Chicago Sun-Times - Roger Ebert
Here is a gaudy vomitorium of a movie, violent, nauseating and really a pretty good example of its genre. If you are a hardened horror movie fan capable of appreciating skill and wit in the service of the deliberately disgusting, The Devil's Rejects may exercise a certain strange charm.

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Product Details

Release Date:
08/22/2006
UPC:
0031398195078
Original Release:
2005
Rating:
NR
Source:
Lions Gate
Region Code:
1
Presentation:
[Wide Screen]
Sound:
[DTS 5.1-Channel Surround Sound, Dolby AC-3 Surround Sound]
Time:
1:49:00
Sales rank:
28,000

Special Features

1080p high definition; 16x9 widescreen; DTS HD High Resolution ES audio; 5.1 Dolby® Digital Surround EX™ audio; English and Spanish subtitles; Audio commentary with director Rob Zombie; Actor audio commentary with Sid Haig, Bill Moseley and Sheri Moon Zombie; Deleted scenes; Interactive menus powered by Metamenu™ technology

Cast & Crew

Performance Credits
Sid Haig Captain Spaulding
Bill Moseley Otis
Sheri Moon Zombie Baby
Ken Foree Charlie Altamont
Matthew McGrory Tiny Firefly
Leslie Easterbrook Mother Firefly
Geoffrey Lewis Roy Sullivan
Patricia Barnes Gloria Sullivan
William Forsythe Sheriff John Wydell
Kate Norby Wendy Banjo
Lew Temple Adam Banjo
Dave Sheridan Officer Ray Dobson
Elizabeth Daily Candy
Danny Trejo Rondo
"Diamond" Dallas Page Billy Ray Snapper
Brian Posehn Jimmy
Tom Towles George Wydell
Michael Berryman Clevon
P.J. Soles Susan
Deborah Van Valkenburgh Casey
Ginger Lynn Fanny
Jossara Jinaro Maria
Chris Ellis Coggs
Mary Woronov Abbie
Daniel Roebuck Morris Green
Duane Whitaker Dr. Bankhead
Michael "Red Bone" Alcott Darrell
Juanita Guzman Ruth
Sean Murphy Turk Murphy
Jordan Orr Jamie
Kelvin Brown Bubba
Glenn Taranto Anchorman
Mike Bellesfield Medical Examiner
Richard Cansino (Voice)
Joe Cappelletti (Voice)
Richard Epcar (Voice)
Kathleen Gati (Voice)
Steve Kramer (Voice)
Lex Lang (Voice)
Steve Railsback Sheriff Ken Dwyer
Robert Trebor Marty Walker
Tyler Mane Actor
Tim Williams Conductor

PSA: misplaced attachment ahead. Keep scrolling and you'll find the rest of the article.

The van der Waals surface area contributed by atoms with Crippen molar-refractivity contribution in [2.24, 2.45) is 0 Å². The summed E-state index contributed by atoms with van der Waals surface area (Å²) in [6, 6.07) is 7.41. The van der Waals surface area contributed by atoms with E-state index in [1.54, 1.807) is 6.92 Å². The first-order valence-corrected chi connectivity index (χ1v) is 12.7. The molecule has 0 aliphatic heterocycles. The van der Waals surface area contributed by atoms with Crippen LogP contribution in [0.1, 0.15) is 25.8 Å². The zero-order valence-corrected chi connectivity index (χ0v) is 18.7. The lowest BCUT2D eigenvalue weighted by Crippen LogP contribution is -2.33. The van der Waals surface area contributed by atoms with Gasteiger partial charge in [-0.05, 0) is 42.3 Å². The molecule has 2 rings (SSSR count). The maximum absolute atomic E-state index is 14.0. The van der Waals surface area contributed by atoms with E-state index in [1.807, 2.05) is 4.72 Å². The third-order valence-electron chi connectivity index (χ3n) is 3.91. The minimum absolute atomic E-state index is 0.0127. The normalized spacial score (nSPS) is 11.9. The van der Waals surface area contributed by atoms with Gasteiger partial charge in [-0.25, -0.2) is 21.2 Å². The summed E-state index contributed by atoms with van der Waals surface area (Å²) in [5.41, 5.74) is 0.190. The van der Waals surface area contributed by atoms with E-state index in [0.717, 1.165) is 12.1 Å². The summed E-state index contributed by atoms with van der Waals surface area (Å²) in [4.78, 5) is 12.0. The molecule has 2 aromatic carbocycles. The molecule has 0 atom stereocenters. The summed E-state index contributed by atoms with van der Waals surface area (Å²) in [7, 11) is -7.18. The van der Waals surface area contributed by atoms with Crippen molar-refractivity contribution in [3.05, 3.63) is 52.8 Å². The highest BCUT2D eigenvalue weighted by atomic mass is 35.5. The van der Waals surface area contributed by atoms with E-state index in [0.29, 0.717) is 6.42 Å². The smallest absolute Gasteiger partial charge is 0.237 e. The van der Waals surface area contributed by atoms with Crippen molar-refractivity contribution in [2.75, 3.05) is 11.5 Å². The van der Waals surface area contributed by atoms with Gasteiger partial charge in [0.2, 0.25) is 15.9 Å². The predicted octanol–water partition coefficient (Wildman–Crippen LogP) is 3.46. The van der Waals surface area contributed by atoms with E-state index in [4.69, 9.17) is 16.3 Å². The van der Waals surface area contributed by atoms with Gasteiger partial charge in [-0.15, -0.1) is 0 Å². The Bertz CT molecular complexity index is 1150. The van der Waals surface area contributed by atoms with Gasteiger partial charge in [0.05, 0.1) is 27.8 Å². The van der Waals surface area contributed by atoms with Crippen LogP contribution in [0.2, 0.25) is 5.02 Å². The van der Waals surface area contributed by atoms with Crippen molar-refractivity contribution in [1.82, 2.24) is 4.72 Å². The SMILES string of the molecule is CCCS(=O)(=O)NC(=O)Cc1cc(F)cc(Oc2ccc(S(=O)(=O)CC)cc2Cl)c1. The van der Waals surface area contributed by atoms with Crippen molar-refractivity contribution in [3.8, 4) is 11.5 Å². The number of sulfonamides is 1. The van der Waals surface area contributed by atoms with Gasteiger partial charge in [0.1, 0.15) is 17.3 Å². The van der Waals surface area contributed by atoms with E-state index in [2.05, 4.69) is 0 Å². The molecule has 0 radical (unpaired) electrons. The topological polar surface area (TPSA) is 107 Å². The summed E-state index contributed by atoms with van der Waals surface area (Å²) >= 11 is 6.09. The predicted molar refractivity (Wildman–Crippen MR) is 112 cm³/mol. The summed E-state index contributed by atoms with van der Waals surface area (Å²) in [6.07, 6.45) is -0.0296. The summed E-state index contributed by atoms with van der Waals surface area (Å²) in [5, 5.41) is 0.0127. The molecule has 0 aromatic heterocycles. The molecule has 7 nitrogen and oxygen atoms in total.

Technical Credits
Rob Zombie Director,Producer,Screenwriter
Yasmine Abraham Costumes/Costume Designer
Lesley Aletter Stunts
Ulysses Argetta Animator
John Ashker Stunts
Dana Berry Stunts
Marco Black Asst. Director
Neil Blevins Animator
Peter Block Executive Producer
Joey Box Stunts
Stephan Vladimir Bugaj Animator
Michael Burns Executive Producer
Chris Carnel Stunts
Mark Chadwick Stunts
David V. Daniel Camera Operator
Rick Davidson Camera Operator
Richard Dawn Sound Editor
Todd Devane Set Decoration/Design
Ali Forman Associate Producer
Glenn Garland Editor
Andy Gould Producer
Ace Hatem Stunts
Chris Hayes Camera Operator
Lyndal Heathwood Animator
Joel C. High Musical Direction/Supervision
EarCandy Incorporated Sound Editor
Jason Johnston Animator
Timothy Kirkpatrick Art Director
Anne Kurtzman Consultant/advisor
Wolfgang Matthes Sound Mixer
Rick McCallum Stunts
Marco Mehlitz Producer
Mike Elliott Producer
Monika Mikkelsen Casting
Brent Morris Co-producer
Roger Morrissey Stunts
Douglas Noe Makeup
Michael Ohoven Producer
Guy Oseary Executive Producer
Steve Parker Animator
Phil Parmet Cinematographer
Michael Paseornek Executive Producer
Frank Purtiman Animator
Buck Robinson Sound Mixer
Tom Rowland Musical Direction/Supervision
Andrew Sagar Animator
Scott Sanders Sound/Sound Designer
Paul Short Stunts
James Sprattley Camera Operator
Phoebe Sudrow Camera Operator
Vincent Toscano Animator
Wayne Toth Special Effects
Tony Tremblay Production Designer
Al Tuskes Animator
Cindy Yohnka Stunts
Julie Yorn Executive Producer
Bill Zahn Animator